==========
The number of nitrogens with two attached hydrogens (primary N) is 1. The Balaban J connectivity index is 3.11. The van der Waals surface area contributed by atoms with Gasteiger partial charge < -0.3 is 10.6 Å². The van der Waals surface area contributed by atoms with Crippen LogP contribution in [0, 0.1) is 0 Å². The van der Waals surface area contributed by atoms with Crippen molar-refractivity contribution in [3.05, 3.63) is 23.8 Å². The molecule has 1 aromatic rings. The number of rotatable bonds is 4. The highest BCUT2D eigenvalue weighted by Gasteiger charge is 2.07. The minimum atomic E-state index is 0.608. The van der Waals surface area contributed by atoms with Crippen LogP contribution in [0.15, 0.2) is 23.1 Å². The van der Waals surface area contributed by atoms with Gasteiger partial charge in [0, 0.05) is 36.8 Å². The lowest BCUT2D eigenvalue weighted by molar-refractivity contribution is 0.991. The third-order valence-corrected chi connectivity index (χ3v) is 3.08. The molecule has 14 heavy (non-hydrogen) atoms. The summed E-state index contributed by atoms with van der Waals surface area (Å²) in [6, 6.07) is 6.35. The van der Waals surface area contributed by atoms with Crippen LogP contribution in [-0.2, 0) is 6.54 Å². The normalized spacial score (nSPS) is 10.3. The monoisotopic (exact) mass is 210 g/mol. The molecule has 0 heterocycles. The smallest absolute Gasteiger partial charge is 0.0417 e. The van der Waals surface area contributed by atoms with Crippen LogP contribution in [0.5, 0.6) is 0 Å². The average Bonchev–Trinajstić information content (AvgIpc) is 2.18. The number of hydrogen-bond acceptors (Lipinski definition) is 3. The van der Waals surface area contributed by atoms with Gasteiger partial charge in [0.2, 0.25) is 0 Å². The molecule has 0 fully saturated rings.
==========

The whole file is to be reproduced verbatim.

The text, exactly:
The number of nitrogens with two attached hydrogens (primary N) is 1. The Balaban J connectivity index is 3.11. The van der Waals surface area contributed by atoms with Gasteiger partial charge < -0.3 is 10.6 Å². The van der Waals surface area contributed by atoms with Crippen LogP contribution in [0, 0.1) is 0 Å². The van der Waals surface area contributed by atoms with Crippen molar-refractivity contribution in [3.05, 3.63) is 23.8 Å². The molecule has 1 aromatic rings. The number of rotatable bonds is 4. The highest BCUT2D eigenvalue weighted by Gasteiger charge is 2.07. The minimum atomic E-state index is 0.608. The van der Waals surface area contributed by atoms with Crippen LogP contribution in [0.15, 0.2) is 23.1 Å². The van der Waals surface area contributed by atoms with Gasteiger partial charge in [0, 0.05) is 36.8 Å². The lowest BCUT2D eigenvalue weighted by molar-refractivity contribution is 0.991. The third-order valence-corrected chi connectivity index (χ3v) is 3.08. The molecule has 14 heavy (non-hydrogen) atoms. The summed E-state index contributed by atoms with van der Waals surface area (Å²) in [6, 6.07) is 6.35. The van der Waals surface area contributed by atoms with Crippen LogP contribution in [-0.2, 0) is 6.54 Å². The normalized spacial score (nSPS) is 10.3. The monoisotopic (exact) mass is 210 g/mol. The molecule has 0 heterocycles. The smallest absolute Gasteiger partial charge is 0.0417 e. The van der Waals surface area contributed by atoms with Crippen LogP contribution in [0.5, 0.6) is 0 Å². The average Bonchev–Trinajstić information content (AvgIpc) is 2.18. The number of hydrogen-bond acceptors (Lipinski definition) is 3. The van der Waals surface area contributed by atoms with Gasteiger partial charge in [0.2, 0.25) is 0 Å². The molecule has 0 fully saturated rings.